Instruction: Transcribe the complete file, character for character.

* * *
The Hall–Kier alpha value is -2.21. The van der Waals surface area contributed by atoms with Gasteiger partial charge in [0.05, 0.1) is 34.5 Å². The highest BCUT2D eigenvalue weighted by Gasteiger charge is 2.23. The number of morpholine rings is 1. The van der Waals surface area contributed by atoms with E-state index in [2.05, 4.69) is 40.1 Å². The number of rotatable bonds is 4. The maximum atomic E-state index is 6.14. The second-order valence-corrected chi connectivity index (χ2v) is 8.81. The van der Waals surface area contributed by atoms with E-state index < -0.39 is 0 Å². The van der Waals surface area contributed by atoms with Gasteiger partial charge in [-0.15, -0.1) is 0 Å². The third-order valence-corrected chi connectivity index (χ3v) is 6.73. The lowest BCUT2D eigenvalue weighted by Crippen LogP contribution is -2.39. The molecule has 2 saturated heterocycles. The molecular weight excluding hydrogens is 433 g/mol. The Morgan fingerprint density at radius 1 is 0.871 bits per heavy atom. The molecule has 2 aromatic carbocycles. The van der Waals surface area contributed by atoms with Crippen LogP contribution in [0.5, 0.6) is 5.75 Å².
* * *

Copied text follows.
The Hall–Kier alpha value is -2.21. The van der Waals surface area contributed by atoms with Gasteiger partial charge in [0.05, 0.1) is 34.5 Å². The highest BCUT2D eigenvalue weighted by Gasteiger charge is 2.23. The number of morpholine rings is 1. The van der Waals surface area contributed by atoms with E-state index in [2.05, 4.69) is 40.1 Å². The number of rotatable bonds is 4. The maximum atomic E-state index is 6.14. The second-order valence-corrected chi connectivity index (χ2v) is 8.81. The van der Waals surface area contributed by atoms with E-state index < -0.39 is 0 Å². The van der Waals surface area contributed by atoms with Gasteiger partial charge in [-0.15, -0.1) is 0 Å². The third-order valence-corrected chi connectivity index (χ3v) is 6.73. The lowest BCUT2D eigenvalue weighted by Crippen LogP contribution is -2.39. The molecule has 2 saturated heterocycles. The molecular weight excluding hydrogens is 433 g/mol. The Morgan fingerprint density at radius 1 is 0.871 bits per heavy atom. The molecule has 2 aromatic carbocycles. The van der Waals surface area contributed by atoms with Crippen LogP contribution in [0.5, 0.6) is 5.75 Å².